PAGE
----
A groundbreaking study at the Sydney's Royal North Shore Hospital may result in a massive improvement in fetal medicine. Scientists have developed a new test that can enable reduction in the risk of premature and still births.
New South Wales Health Minister John Della Bosca said that researchers from the hospital's newly opened Kolling Institute of Medical Research have found a protein, called angiopoietin-2, in the blood of expectant mothers that can tell if unborn babies are at risk of being born malnourished
Almost one in 100 mothers with low levels of the angiopoietin-2 protein is prone to experience problems with poor nourishment by the placenta during pregnancy.
Malnourished babies fail to grow properly and are at risk of pre-term birth, stillbirth, learning difficulties and heart disease later in life.
In earlier studies, scientists found that restricted growth of the fetus could be detected late in the pregnancy, at about 30 weeks, by applying a combination of clinical examinations and ultrasounds.
Professor Jonathan Morris, head of maternal fetal medicine, said that the only effective treatment in such a situation was has been to deliver the baby early in the hope it will survive.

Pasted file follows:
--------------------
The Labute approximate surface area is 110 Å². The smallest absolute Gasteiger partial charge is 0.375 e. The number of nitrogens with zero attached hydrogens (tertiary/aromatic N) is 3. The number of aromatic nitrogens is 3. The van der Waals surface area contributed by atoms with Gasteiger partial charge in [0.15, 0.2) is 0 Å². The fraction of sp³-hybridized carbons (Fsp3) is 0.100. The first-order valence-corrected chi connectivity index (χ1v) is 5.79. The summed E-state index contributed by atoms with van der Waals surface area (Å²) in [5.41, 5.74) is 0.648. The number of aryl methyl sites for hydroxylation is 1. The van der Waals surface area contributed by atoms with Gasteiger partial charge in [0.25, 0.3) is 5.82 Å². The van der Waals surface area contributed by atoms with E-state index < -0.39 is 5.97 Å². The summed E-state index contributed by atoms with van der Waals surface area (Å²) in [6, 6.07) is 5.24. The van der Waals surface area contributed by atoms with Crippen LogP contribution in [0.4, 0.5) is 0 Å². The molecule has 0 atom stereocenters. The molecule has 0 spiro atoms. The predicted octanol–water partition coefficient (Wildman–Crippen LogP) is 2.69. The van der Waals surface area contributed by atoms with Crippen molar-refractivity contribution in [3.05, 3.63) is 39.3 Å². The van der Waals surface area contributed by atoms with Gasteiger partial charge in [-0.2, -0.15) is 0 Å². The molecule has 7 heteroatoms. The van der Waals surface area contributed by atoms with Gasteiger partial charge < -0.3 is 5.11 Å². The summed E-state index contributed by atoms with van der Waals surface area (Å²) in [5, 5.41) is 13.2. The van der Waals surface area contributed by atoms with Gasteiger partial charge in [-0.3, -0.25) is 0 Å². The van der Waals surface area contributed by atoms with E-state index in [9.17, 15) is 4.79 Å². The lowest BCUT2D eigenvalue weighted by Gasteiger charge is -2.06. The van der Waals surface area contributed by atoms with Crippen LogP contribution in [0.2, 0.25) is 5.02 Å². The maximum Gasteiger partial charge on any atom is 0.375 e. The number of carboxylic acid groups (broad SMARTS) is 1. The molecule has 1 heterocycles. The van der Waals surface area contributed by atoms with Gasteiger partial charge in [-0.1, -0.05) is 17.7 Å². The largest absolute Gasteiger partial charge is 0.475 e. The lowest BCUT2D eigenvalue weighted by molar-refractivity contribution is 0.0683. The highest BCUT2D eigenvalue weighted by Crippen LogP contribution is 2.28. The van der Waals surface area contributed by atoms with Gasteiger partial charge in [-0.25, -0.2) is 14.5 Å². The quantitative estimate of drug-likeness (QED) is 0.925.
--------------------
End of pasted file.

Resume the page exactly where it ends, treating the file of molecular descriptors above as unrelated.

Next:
But, with the new findings, doctors will now be able to measure the levels of the protein in the mother's blood as early as 10 weeks into the pregnancy and thus treat the mum-to-be accordingly.
"Those women who have low levels of this protein are destined to have pregnancies that end with babies being born very small, poorly nourished, at risk of still birth, short-term and indeed long-term problems," the Sydney Morning Herald quoted professor Jonathan Morris as telling reporters at the Royal North Shore Hospital.
He added: "The real aim here is to reduce the rate of pre-term birth due to fetal birth restriction. This has implications for every woman, not only here in NSW but internationally."
Also, he claimed that mothers who are diagnosed to have low levels of the protein would then be treated using existing fetal growth methods, such as using anti-clotting agents to improve blood flow through the placenta.
Della Bosca claimed that the discovery was testament to the benefits of the state's large public health system.
"This is an exciting breakthrough for expectant parents," he said.